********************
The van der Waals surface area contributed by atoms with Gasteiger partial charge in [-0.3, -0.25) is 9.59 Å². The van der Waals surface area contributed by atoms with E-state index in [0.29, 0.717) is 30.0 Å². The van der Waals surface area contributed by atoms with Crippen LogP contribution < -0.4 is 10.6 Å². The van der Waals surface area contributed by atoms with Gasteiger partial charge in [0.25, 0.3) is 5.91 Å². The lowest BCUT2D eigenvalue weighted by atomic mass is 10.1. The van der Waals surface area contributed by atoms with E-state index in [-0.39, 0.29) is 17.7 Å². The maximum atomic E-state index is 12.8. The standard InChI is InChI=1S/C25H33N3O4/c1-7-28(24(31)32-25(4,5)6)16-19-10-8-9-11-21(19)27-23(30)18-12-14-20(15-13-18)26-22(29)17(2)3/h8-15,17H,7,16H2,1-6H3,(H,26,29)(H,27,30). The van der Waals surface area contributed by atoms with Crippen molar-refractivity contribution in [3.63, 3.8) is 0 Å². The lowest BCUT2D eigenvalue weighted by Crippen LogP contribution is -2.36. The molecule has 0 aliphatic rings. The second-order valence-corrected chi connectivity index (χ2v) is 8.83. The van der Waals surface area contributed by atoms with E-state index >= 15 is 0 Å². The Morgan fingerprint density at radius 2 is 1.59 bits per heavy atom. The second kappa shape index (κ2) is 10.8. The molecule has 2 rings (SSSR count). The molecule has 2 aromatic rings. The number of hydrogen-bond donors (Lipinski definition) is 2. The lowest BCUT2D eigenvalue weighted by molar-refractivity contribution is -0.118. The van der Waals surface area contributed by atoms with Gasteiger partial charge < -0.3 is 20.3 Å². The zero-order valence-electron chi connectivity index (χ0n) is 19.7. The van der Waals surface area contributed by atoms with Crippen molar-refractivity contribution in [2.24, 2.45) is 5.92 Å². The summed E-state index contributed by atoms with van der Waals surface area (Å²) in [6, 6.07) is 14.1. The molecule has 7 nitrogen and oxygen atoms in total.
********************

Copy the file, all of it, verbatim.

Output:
The van der Waals surface area contributed by atoms with Gasteiger partial charge in [-0.3, -0.25) is 9.59 Å². The van der Waals surface area contributed by atoms with E-state index in [0.29, 0.717) is 30.0 Å². The van der Waals surface area contributed by atoms with Crippen LogP contribution < -0.4 is 10.6 Å². The van der Waals surface area contributed by atoms with Gasteiger partial charge in [0.25, 0.3) is 5.91 Å². The lowest BCUT2D eigenvalue weighted by atomic mass is 10.1. The van der Waals surface area contributed by atoms with E-state index in [-0.39, 0.29) is 17.7 Å². The maximum atomic E-state index is 12.8. The standard InChI is InChI=1S/C25H33N3O4/c1-7-28(24(31)32-25(4,5)6)16-19-10-8-9-11-21(19)27-23(30)18-12-14-20(15-13-18)26-22(29)17(2)3/h8-15,17H,7,16H2,1-6H3,(H,26,29)(H,27,30). The van der Waals surface area contributed by atoms with Crippen molar-refractivity contribution in [3.63, 3.8) is 0 Å². The lowest BCUT2D eigenvalue weighted by Crippen LogP contribution is -2.36. The molecule has 0 aliphatic rings. The second-order valence-corrected chi connectivity index (χ2v) is 8.83. The van der Waals surface area contributed by atoms with E-state index >= 15 is 0 Å². The Morgan fingerprint density at radius 2 is 1.59 bits per heavy atom. The second kappa shape index (κ2) is 10.8. The molecule has 2 rings (SSSR count). The molecule has 2 aromatic rings. The number of hydrogen-bond donors (Lipinski definition) is 2. The lowest BCUT2D eigenvalue weighted by molar-refractivity contribution is -0.118. The van der Waals surface area contributed by atoms with Gasteiger partial charge < -0.3 is 20.3 Å². The zero-order valence-electron chi connectivity index (χ0n) is 19.7. The van der Waals surface area contributed by atoms with Crippen molar-refractivity contribution in [2.24, 2.45) is 5.92 Å². The summed E-state index contributed by atoms with van der Waals surface area (Å²) in [6, 6.07) is 14.1. The molecule has 7 nitrogen and oxygen atoms in total.